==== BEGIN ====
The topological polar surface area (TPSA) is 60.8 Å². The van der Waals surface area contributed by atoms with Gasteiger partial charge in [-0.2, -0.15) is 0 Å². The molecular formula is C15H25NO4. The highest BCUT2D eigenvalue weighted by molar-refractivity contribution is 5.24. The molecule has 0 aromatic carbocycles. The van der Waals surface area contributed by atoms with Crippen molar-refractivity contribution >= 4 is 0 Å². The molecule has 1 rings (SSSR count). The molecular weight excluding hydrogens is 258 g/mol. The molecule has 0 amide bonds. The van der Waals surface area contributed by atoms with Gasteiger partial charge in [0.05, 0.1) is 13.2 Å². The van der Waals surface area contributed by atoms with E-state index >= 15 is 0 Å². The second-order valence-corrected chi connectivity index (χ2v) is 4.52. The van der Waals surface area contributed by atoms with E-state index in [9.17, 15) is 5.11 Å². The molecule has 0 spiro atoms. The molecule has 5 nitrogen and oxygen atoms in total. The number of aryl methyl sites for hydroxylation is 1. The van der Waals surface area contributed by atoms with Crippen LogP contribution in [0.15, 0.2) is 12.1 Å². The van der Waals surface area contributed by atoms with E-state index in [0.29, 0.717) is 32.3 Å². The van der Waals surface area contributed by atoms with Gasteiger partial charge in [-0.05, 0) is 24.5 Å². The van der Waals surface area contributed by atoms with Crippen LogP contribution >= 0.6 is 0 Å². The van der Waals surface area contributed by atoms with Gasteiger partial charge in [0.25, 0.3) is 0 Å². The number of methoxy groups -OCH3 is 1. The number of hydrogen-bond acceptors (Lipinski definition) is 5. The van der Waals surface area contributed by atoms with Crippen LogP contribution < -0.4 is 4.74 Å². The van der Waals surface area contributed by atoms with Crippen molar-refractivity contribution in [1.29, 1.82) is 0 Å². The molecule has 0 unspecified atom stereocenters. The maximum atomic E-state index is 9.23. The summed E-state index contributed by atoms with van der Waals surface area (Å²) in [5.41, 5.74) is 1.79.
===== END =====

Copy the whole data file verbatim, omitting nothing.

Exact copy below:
The topological polar surface area (TPSA) is 60.8 Å². The van der Waals surface area contributed by atoms with Gasteiger partial charge in [-0.2, -0.15) is 0 Å². The molecular formula is C15H25NO4. The highest BCUT2D eigenvalue weighted by molar-refractivity contribution is 5.24. The molecule has 0 aromatic carbocycles. The van der Waals surface area contributed by atoms with Crippen molar-refractivity contribution >= 4 is 0 Å². The molecule has 1 rings (SSSR count). The molecular weight excluding hydrogens is 258 g/mol. The molecule has 0 amide bonds. The van der Waals surface area contributed by atoms with Gasteiger partial charge in [0.05, 0.1) is 13.2 Å². The van der Waals surface area contributed by atoms with E-state index >= 15 is 0 Å². The second-order valence-corrected chi connectivity index (χ2v) is 4.52. The van der Waals surface area contributed by atoms with E-state index in [9.17, 15) is 5.11 Å². The molecule has 0 spiro atoms. The molecule has 5 nitrogen and oxygen atoms in total. The number of aryl methyl sites for hydroxylation is 1. The van der Waals surface area contributed by atoms with Crippen LogP contribution in [0.15, 0.2) is 12.1 Å². The van der Waals surface area contributed by atoms with E-state index in [0.29, 0.717) is 32.3 Å². The van der Waals surface area contributed by atoms with Gasteiger partial charge in [-0.05, 0) is 24.5 Å². The van der Waals surface area contributed by atoms with Crippen LogP contribution >= 0.6 is 0 Å². The van der Waals surface area contributed by atoms with Gasteiger partial charge in [0.25, 0.3) is 0 Å². The number of methoxy groups -OCH3 is 1. The number of hydrogen-bond acceptors (Lipinski definition) is 5. The van der Waals surface area contributed by atoms with Crippen LogP contribution < -0.4 is 4.74 Å². The van der Waals surface area contributed by atoms with Crippen molar-refractivity contribution in [1.29, 1.82) is 0 Å². The molecule has 0 unspecified atom stereocenters. The maximum atomic E-state index is 9.23. The summed E-state index contributed by atoms with van der Waals surface area (Å²) in [5.41, 5.74) is 1.79.